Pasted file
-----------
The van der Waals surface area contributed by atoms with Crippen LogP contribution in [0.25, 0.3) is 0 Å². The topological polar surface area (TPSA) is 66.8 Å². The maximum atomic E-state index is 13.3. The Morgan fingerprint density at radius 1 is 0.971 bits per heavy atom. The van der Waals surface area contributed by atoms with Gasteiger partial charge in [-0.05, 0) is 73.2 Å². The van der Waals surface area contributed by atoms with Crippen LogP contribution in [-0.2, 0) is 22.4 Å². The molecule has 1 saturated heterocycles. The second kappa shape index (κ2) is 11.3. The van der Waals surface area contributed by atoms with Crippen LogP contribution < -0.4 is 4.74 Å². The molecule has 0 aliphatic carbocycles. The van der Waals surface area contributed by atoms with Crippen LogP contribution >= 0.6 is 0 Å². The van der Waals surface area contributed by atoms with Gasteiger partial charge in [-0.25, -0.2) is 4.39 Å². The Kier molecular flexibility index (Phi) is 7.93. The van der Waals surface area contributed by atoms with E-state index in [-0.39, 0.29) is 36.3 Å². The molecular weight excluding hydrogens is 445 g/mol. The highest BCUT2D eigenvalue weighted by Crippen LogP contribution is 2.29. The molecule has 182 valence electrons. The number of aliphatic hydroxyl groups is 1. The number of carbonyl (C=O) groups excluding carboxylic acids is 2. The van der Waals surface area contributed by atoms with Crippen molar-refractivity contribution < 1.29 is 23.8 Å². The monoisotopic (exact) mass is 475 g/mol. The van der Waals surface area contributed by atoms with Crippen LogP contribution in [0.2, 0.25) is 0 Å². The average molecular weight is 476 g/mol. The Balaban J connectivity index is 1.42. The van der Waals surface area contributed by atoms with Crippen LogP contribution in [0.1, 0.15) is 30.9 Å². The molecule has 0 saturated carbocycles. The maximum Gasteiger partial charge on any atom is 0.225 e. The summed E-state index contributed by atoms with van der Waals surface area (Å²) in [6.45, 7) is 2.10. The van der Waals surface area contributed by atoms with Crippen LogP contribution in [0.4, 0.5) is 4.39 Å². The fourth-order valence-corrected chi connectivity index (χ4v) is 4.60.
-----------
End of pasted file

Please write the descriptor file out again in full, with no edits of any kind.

The van der Waals surface area contributed by atoms with Crippen LogP contribution in [0.25, 0.3) is 0 Å². The topological polar surface area (TPSA) is 66.8 Å². The maximum atomic E-state index is 13.3. The Morgan fingerprint density at radius 1 is 0.971 bits per heavy atom. The van der Waals surface area contributed by atoms with Gasteiger partial charge in [-0.05, 0) is 73.2 Å². The van der Waals surface area contributed by atoms with Crippen LogP contribution in [-0.2, 0) is 22.4 Å². The molecule has 1 saturated heterocycles. The second kappa shape index (κ2) is 11.3. The van der Waals surface area contributed by atoms with Crippen LogP contribution < -0.4 is 4.74 Å². The molecule has 0 aliphatic carbocycles. The van der Waals surface area contributed by atoms with Crippen LogP contribution >= 0.6 is 0 Å². The van der Waals surface area contributed by atoms with Gasteiger partial charge in [-0.25, -0.2) is 4.39 Å². The Kier molecular flexibility index (Phi) is 7.93. The van der Waals surface area contributed by atoms with E-state index in [-0.39, 0.29) is 36.3 Å². The molecular weight excluding hydrogens is 445 g/mol. The highest BCUT2D eigenvalue weighted by Crippen LogP contribution is 2.29. The molecule has 182 valence electrons. The number of aliphatic hydroxyl groups is 1. The number of carbonyl (C=O) groups excluding carboxylic acids is 2. The van der Waals surface area contributed by atoms with Crippen molar-refractivity contribution < 1.29 is 23.8 Å². The monoisotopic (exact) mass is 475 g/mol. The van der Waals surface area contributed by atoms with Crippen LogP contribution in [0.2, 0.25) is 0 Å². The average molecular weight is 476 g/mol. The Balaban J connectivity index is 1.42. The van der Waals surface area contributed by atoms with Crippen LogP contribution in [0.1, 0.15) is 30.9 Å². The molecule has 0 saturated carbocycles. The maximum Gasteiger partial charge on any atom is 0.225 e. The summed E-state index contributed by atoms with van der Waals surface area (Å²) in [6.45, 7) is 2.10. The van der Waals surface area contributed by atoms with Crippen LogP contribution in [0.4, 0.5) is 4.39 Å². The fourth-order valence-corrected chi connectivity index (χ4v) is 4.60.